It almost reads like an old joke: an organizer and a policy wonk walk into a school, but instead of a slapstick punchline at the end, a genuine conversation occurred, a relationship was formed, and a new NEA member/leader was born.
This is the story of South Carolina’s John Ross, a K-5 math curriculum interventionist for the Aiken County Public School District and a member of the Aiken County Education Association, an arm of The South Carolina Education Association (SCEA).
Ross started his teaching career 11 years ago in Florence, S.C., as a math and science teacher, and was a member of his local association for a short time.
It was during the Great Recession, and he—like many across the country—struggled financially. His salary was low and cost of living was high.
Ross knew the local and state associations fought for the rights of its members and supported them professionally, but “as an early career educator, I couldn’t afford the $40 or $55 that came out of my paycheck,” says Ross. “I ended up dropping.”
After five years in Florence, he took a position at Oakwood Windsor Elementary School in Aiken. He held several positions there, including stem-lab instructor for the last two years of his six-year stretch. (Ross now works for the district.) He taught students things like electricity, simple circuits, weathering, and erosion. Within this time, Ross also started a family.
“My family is my world. I love them so very much and I would do just about anything for them,” shares Ross, a husband and father of two children under the age of four. “I also love education and I love the students in my building.”
To support his family and continue in the profession, Ross picked up part-time work at Target, teaching Monday through Friday and moonlighting Friday night, Saturday, and Sunday. His membership status remained “canceled,” until recently that is.
#RedforEd Inspires Membership
It’s common to see state and national association staff set up a table in the teacher’s lounge to talk to members and potential members about the issues they care about most or the challenges that affect their students and profession. During this time, educators sign up to become members of their associations, too.
This is how NEA staffers—John Riley, a senior policy advisor, and Nathan Allen, a national organizer of 16 years—met Ross in March 2018.
“He came during his planning time and shared his story with us and the issues that concerned him,” says Riley, a former special education teacher in Maryland. “We talked about ESSA and the power of educator voice, as well as joining (or considering joining) the association and working towards building schools students deserve. And then he left.”
Educators can use NEA’s Opportunity Checklist, a short, criteria-based tool to quickly assess what’s available at their school. It is available at myschoolmyvoice.nea.org along with additional supports that are rooted in the seven NEA Great Public Schools (GPS) criteria, which addresses the research and evidence-based resources, policies, and practices that are proven to narrow opportunity and skills gaps.
But Ross returned later that afternoon and joined the SCEA because “I was inspired by the recent movement of educators across the nation—those in Arizona, Kentucky, West Virginia, and Oklahoma—inspired by the fact that they had rallied together and said ‘enough was enough.’”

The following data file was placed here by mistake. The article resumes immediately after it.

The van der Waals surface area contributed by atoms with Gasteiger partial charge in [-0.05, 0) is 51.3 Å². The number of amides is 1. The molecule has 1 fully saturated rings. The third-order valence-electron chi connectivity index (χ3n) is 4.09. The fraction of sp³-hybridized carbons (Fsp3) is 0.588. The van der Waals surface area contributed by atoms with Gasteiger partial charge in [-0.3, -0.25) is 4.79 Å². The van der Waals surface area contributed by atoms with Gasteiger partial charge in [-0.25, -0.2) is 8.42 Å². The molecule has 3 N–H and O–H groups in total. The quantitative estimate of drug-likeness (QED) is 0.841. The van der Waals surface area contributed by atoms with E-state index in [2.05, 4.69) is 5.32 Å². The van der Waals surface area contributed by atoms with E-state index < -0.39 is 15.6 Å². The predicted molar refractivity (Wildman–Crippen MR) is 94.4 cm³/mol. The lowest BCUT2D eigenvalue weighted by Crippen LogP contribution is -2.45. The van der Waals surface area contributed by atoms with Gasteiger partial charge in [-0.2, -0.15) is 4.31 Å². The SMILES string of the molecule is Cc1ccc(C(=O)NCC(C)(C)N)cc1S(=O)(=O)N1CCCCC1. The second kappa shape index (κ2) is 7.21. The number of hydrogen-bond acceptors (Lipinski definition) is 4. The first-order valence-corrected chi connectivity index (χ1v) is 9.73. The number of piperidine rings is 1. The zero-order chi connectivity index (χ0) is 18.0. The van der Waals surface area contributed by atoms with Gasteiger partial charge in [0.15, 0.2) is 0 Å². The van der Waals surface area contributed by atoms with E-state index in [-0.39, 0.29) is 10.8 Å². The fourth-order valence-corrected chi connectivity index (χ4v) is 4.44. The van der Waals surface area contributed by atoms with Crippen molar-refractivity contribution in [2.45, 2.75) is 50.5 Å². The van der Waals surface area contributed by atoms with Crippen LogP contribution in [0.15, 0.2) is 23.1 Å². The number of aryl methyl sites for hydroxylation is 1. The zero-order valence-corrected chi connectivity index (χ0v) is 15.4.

Ross had had “enough” of inadequate public-school funding. Since 2010, South Carolina schools have been underfunded by $4.4 billion, according to Statehouse Report analyses.
“My position as a stem lab instructor was cut because we couldn’t afford to keep it,” Ross says, “and this is where kids get the hands-on experience that they wouldn’t get in regular classrooms. It’s heart breaking.”
On the Go
Soon after signing on, Ross attended trainings from the NEA and The SCEA that have helped sharpen his leadership skills and speak up about his experiences and the resources needed for every student to succeed. He uses every opportunity to speak up, too.
In July, for example, Ross shared via Facebook how The SCEA sent him to the GOP’s Silver Elephant Dinner in Columbia. There, he met his state representative who asked Ross what he could do for him.
“I told him politely, he could help me by passing on to his fellow representatives that one out of every five educators has a part time job, and while we are appreciative of the one percent raise, we would certainly appreciate a larger percentage in the future, for I—like many of my fellow educators—work weekends to ensure that I am able to put food in the mouths of my babes.”
Ross credits the association for his new voice. “While I am a relatively new member of The SCEA, I am grateful for the assistance it has provided me. That assistance has allowed me to find my voice, stand in front of my elected officials, and tell them that we want better for our students, our colleagues, and ourselves,” he wrote.
Ross also has been to college campuses to speak with aspiring educators about the importance of voting. He’s lobbied for more school funding at the state capitol and protested school budget cuts. Equally important, he’s been on social media, spreading the word about the happenings around his local, state, and national associations.
“People need to understand that it requires effort to make change occur…but we need to come together under a banner of some sort—whether it’s the SCEA or #SCforEd. And it needs more than a few hundred teachers. It needs to be thousands of us at the state house making our presence known.”
One conversation around ESSA and educator voice led John Ross to join millions of other NEA members to stand up for their students and their profession. And, the association provides the kind of space and support for educators and allies to work together toward realizing common goals.